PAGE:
If you must have an exact match dot com, these approaches can be quite helpful. That said, avoid ‘ly’ or ‘fy’ like the plague. While these additions were once fresh and original, they are now trite and overused. Also be careful about alternative spellings — unless you must have the exact match dotcom, natural spellings are best. The exception is when the alternative spelling or dropped syllables adds to the name — e.g. Flickr’s dropper ‘e’ makes the word ‘flicker’ and the added ‘g’ in Digg can suggests deeper digging.

Beyond considering the tone and construction of the name, here are some more tips to help with the development process.

Add boundaries to your brainstorming process.

To help you and your teammates brainstorm more effectively, create categories to work within. For example, perhaps you’d consider names that allude to your company’s origin or include a keyword for SEO purposes. Set parameters to give you a starting point and help guide your work.

Don’t pigeonhole your business.

The ad tech space changes quickly. You’ve devised a business that will change with it or, better yet, be a change driver; so be sure not to limit yourself with a name that only speaks to your business’s immediate offerings. Also avoid marketing buzzwords that could be passé in a few years.

Weigh facts and feelings.

Consider how the name makes you feel. Say the name out loud. Examine how it looks written down and in typeface. Ask a small handful of people who don’t know about your business to share their impressions, but avoid name selection by committee — never a good idea!

Additionally, do your due diligence. Consider how the name fares in the competitive landscape. Check for domain names and trademark issues. The Trademark Electronic Search System (TESS) is a good place to begin, but it is far from comprehensive. Your best bet is to do a preliminary and/or full screening with a qualified trademark lawyer. Your name may “feel” right and meet marketing considerations, but if it is not legally defensible, it is a non-starter.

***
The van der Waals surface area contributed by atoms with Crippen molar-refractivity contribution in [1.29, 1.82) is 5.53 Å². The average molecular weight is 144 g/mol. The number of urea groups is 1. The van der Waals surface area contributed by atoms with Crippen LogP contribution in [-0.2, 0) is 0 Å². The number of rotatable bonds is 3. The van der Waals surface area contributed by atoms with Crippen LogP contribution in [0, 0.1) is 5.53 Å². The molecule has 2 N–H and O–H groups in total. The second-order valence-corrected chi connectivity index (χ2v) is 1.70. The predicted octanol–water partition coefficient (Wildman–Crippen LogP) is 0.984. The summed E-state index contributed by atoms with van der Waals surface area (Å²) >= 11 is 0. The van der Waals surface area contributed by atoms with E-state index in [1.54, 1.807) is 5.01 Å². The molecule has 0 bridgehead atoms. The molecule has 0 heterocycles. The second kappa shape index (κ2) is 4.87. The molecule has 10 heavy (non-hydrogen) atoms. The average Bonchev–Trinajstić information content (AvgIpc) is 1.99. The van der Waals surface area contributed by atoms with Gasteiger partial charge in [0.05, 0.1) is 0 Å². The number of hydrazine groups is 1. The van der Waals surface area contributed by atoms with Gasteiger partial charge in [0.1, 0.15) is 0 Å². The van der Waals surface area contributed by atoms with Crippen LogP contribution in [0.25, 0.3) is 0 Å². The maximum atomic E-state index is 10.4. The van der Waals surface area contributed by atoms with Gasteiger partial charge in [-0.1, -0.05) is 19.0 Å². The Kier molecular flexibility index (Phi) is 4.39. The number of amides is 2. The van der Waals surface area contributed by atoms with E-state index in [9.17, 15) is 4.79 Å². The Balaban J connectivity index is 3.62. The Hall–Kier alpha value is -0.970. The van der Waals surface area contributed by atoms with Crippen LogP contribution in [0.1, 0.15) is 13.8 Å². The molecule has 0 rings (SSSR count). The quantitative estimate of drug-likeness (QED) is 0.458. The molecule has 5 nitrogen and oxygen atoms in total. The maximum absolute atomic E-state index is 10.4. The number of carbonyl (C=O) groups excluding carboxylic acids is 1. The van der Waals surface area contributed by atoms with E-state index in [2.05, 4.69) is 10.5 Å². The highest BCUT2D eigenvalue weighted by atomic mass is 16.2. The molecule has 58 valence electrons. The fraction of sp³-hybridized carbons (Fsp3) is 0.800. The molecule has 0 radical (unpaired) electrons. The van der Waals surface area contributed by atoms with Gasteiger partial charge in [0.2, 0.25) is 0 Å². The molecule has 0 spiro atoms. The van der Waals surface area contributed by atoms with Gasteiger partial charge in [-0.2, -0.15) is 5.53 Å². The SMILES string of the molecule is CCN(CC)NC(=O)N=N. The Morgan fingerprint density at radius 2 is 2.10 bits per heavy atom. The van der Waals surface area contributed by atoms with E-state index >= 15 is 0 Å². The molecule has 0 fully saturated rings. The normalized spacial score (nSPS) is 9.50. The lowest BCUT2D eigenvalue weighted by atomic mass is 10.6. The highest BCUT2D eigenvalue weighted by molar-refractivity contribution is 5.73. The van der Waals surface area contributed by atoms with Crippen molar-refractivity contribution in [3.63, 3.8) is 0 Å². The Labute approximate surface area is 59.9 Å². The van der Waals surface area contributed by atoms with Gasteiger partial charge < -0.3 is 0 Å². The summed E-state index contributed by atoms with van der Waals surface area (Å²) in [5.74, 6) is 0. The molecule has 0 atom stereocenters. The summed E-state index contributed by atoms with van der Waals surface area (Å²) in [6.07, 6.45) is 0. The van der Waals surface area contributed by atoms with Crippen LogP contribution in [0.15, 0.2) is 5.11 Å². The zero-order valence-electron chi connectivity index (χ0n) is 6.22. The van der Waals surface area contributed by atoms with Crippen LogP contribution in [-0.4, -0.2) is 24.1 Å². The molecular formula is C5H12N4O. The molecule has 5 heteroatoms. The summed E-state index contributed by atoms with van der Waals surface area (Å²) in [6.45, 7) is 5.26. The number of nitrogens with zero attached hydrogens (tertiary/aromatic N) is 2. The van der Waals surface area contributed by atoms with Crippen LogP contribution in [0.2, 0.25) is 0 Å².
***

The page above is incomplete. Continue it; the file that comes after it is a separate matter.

Of course, a name alone is not responsible for a start-up’s success. A valuable product or service coupled with expert branding can make an offbeat name seem venturesome and memorable. Google is now a bona fide verb. It is so etched into our collective consciousness that it is hard to objectively evaluate the merits of the name alone, but it’s derived from “googol”, which is a large number — 1 followed by 100 zeros. How clever! Hooli, on the other hand, is just a made-up word.

Hopefully, these tips will help you find a name that satisfies board members, entices investors, attracts customers and maybe, just maybe, sounds like something destined for an IPO. But if you find yourself stuck, don’t be afraid to turn to the experts. It is worth the investment. Packaging and promotions can come and go, but a name can be forever.


Jacqueline is the President of JR Lisk and partners with River + Wolf on naming, messaging and mission stories. With more than 14 year of professional expertise, her work has appeared in dozens of publications and newspapers, including Inc. Forbes, USA Today, Washington Post, Entrepreneur, AdExchanger and AdAge (just not always under her real name, as she ghostwrites for executives). Past clients include Twitter, Xerox, Campari, MODCo Creative, H&M, Monster.com, Las Vegas Tourism Board and Regions Bank.



Jacqueline Lisk

Content marketing expert. Writer, consultant, mom. Founder of https://jrlisk.com/, contributor at http://riverandwolf.com Believer that there's no time to lose.